Conceptualizing, Analyzing, and Supporting Stewardship: Examining the role of civil society in environmental governance
Natural resource management often begins with a perspective that focuses on public authorities’ formal jurisdictions (e.g. federal, state, and local agencies) as well as private property owners and the parcels they manage. Yet, increasingly, environmental governance is recognized to be comprised of collaborative arrangements as well as polycentric networks of actors working across sectors and scales (Sabatier et al. 2005; Koontz and Thomas 2006; Ostrom 2010; Connolly et al. 2013; see also Davies 2011). Greater attention is needed to the role of formal and informal civic actors in these networks, not only as property owners or land managers, but as stewards who engage in acts of caretaking and claims-making across public and private lands (Andersson et al. 2014). Many civic groups have missions that span different domains of environmental protection and community development -- where stewardship (or civic ecology) is used as a means to advance local quality of life (Connolly et al. 2014; Krasny and Tidball 2015). As such, stewardship practices can be undertaken by diverse groups -- and individuals -- with different foci on youth, seniors, social services, housing, arts, and immigration. These stewards can work independent of government; in collaborative and hybrid arrangements; and/or through contestation, activism, and advocacy. Recent scholarship offers one broad definition of environmental stewardship as conservation, management, monitoring, education, and advocacy around the local environment -- including land, air, water, waste, and toxics (Svendsen and Campbell 2008; Fisher et al. 2012). Others theorize stewardship through the domains of knowledge, care, and agency (Andersson et al. 2017) and have proposed social-ecological stewardship frameworks drawing on multiple scales and methodological approaches (Romolini et al. 2016; Muñoz-Erickson et al. 2016). Further integration of perspectives from urban environmental stewardship, civic engagement, and ecosystem management approaches to governance in more rural settings could contribute to a theory of stewardship.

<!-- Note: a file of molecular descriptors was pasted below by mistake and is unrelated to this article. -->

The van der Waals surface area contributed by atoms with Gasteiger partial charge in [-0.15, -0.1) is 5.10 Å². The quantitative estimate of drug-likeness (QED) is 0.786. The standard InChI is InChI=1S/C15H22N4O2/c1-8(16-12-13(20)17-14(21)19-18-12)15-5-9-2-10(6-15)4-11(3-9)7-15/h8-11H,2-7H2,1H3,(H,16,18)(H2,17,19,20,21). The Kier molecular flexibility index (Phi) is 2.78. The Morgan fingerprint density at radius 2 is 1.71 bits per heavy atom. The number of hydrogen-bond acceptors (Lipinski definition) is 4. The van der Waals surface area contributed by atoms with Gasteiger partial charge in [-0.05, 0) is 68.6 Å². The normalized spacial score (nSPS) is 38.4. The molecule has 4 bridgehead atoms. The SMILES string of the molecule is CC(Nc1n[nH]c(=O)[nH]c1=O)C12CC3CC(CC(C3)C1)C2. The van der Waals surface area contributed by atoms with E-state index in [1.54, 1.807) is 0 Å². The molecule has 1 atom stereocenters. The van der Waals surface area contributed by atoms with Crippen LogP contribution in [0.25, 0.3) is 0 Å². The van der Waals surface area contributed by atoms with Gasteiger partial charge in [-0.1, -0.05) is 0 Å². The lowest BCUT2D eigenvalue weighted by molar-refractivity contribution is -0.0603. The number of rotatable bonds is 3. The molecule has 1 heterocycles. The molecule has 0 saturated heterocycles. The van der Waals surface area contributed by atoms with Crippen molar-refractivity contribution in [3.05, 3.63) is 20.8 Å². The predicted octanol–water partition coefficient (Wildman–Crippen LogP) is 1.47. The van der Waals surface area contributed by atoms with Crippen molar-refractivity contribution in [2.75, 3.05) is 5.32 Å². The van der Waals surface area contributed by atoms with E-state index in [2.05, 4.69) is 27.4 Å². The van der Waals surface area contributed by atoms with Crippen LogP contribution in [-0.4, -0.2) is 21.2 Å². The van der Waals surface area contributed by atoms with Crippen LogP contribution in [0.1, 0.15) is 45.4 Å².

How can different theoretical frameworks and perspectives, including (but not limited to) political ecology, critical social theory, environmental psychology, resilience, complex adaptive systems, and social-ecological systems, be brought to bear on the phenomenon of environmental stewardship? What philosophical lineages and insights can shed new light on the knowledge, care, and agency expressed through stewardship practices? Much remains to be understood about where, why, and how these stewardship groups emerge, persist, and--in some cases--professionalize. How do stewardship practices vary across uneven and patchy landscapes, which differ in terms of social, political, and biophysical characteristics? Where do we see greater capacity to engage in stewardship work, and where are there gaps? How do stewards work to create, shape, and transform space and systems? What explains the strategies and tactics these groups pursue independently and via social networks? How do information and resources flow through networks, and what explains the structure of collaborative ties? Thinking beyond civic actors as solely group-level entities, how do individuals steward and interact with civic groups in collectively stewarding places? How does stewardship differ when it occurs on public lands versus privately-owned lands? How do resources and cultural norms in a place affect who can steward what aspects of the landscape? What does stewardship contribute to placemaking? Finally, what social and ecological impacts do these groups create, including in shaping transformations of social-ecological systems?